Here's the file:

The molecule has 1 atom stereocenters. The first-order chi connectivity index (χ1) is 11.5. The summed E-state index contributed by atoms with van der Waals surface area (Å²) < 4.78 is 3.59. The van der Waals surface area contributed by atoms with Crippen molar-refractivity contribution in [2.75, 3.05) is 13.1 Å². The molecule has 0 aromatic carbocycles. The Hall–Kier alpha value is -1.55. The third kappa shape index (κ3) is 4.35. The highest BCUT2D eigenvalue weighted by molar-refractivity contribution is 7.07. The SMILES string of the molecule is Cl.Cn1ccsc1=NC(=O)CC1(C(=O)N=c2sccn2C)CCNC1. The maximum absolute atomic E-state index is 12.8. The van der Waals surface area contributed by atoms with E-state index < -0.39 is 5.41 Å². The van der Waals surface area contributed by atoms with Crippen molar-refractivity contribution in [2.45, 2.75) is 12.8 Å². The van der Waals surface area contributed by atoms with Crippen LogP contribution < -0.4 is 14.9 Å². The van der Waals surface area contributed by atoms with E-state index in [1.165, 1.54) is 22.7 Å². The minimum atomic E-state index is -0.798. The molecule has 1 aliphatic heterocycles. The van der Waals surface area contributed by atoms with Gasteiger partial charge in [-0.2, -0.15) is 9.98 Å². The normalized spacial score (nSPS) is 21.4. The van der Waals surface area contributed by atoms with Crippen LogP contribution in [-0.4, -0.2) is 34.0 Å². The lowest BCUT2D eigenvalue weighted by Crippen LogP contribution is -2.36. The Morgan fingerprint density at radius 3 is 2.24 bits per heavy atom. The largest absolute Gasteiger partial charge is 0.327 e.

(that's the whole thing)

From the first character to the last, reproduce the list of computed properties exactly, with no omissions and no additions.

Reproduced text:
The molecule has 1 atom stereocenters. The first-order chi connectivity index (χ1) is 11.5. The summed E-state index contributed by atoms with van der Waals surface area (Å²) < 4.78 is 3.59. The van der Waals surface area contributed by atoms with Crippen molar-refractivity contribution in [2.75, 3.05) is 13.1 Å². The molecule has 0 aromatic carbocycles. The Hall–Kier alpha value is -1.55. The third kappa shape index (κ3) is 4.35. The highest BCUT2D eigenvalue weighted by molar-refractivity contribution is 7.07. The SMILES string of the molecule is Cl.Cn1ccsc1=NC(=O)CC1(C(=O)N=c2sccn2C)CCNC1. The maximum absolute atomic E-state index is 12.8. The van der Waals surface area contributed by atoms with E-state index < -0.39 is 5.41 Å². The van der Waals surface area contributed by atoms with Crippen molar-refractivity contribution in [2.45, 2.75) is 12.8 Å². The van der Waals surface area contributed by atoms with Crippen LogP contribution < -0.4 is 14.9 Å². The van der Waals surface area contributed by atoms with E-state index in [1.165, 1.54) is 22.7 Å². The minimum atomic E-state index is -0.798. The molecule has 1 aliphatic heterocycles. The van der Waals surface area contributed by atoms with Gasteiger partial charge in [-0.2, -0.15) is 9.98 Å². The normalized spacial score (nSPS) is 21.4. The van der Waals surface area contributed by atoms with Crippen LogP contribution in [-0.4, -0.2) is 34.0 Å². The lowest BCUT2D eigenvalue weighted by Crippen LogP contribution is -2.36. The Morgan fingerprint density at radius 3 is 2.24 bits per heavy atom. The largest absolute Gasteiger partial charge is 0.327 e.